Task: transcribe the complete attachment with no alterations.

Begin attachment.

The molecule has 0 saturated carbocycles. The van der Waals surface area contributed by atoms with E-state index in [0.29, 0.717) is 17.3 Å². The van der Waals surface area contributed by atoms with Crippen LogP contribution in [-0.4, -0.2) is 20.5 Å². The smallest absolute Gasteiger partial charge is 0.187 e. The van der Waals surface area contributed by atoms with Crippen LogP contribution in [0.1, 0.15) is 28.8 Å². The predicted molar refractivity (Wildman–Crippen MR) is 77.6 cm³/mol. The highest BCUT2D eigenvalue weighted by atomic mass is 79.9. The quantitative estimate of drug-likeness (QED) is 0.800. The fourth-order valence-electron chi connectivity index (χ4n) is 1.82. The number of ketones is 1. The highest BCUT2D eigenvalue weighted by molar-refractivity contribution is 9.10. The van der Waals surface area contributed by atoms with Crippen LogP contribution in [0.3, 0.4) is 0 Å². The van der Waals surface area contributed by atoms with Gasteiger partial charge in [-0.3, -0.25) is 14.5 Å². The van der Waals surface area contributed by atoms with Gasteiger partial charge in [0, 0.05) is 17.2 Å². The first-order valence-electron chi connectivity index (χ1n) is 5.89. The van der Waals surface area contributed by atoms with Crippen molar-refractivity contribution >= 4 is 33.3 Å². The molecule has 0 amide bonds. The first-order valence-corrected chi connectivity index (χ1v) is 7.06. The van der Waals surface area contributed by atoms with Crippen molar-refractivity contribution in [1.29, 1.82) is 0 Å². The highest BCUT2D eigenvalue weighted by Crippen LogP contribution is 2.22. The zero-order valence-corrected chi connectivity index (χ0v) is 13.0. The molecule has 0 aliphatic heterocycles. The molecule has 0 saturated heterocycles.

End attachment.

The molecule has 0 saturated carbocycles. The van der Waals surface area contributed by atoms with E-state index in [0.29, 0.717) is 17.3 Å². The van der Waals surface area contributed by atoms with Crippen LogP contribution in [-0.4, -0.2) is 20.5 Å². The smallest absolute Gasteiger partial charge is 0.187 e. The van der Waals surface area contributed by atoms with Crippen LogP contribution in [0.1, 0.15) is 28.8 Å². The predicted molar refractivity (Wildman–Crippen MR) is 77.6 cm³/mol. The highest BCUT2D eigenvalue weighted by atomic mass is 79.9. The quantitative estimate of drug-likeness (QED) is 0.800. The fourth-order valence-electron chi connectivity index (χ4n) is 1.82. The number of ketones is 1. The highest BCUT2D eigenvalue weighted by molar-refractivity contribution is 9.10. The van der Waals surface area contributed by atoms with Crippen LogP contribution in [0.3, 0.4) is 0 Å². The van der Waals surface area contributed by atoms with Gasteiger partial charge in [-0.3, -0.25) is 14.5 Å². The van der Waals surface area contributed by atoms with Gasteiger partial charge in [0, 0.05) is 17.2 Å². The first-order valence-electron chi connectivity index (χ1n) is 5.89. The van der Waals surface area contributed by atoms with Crippen molar-refractivity contribution >= 4 is 33.3 Å². The molecule has 0 amide bonds. The first-order valence-corrected chi connectivity index (χ1v) is 7.06. The van der Waals surface area contributed by atoms with Crippen molar-refractivity contribution in [1.29, 1.82) is 0 Å². The highest BCUT2D eigenvalue weighted by Crippen LogP contribution is 2.22. The zero-order valence-corrected chi connectivity index (χ0v) is 13.0. The molecule has 0 aliphatic heterocycles. The molecule has 0 saturated heterocycles.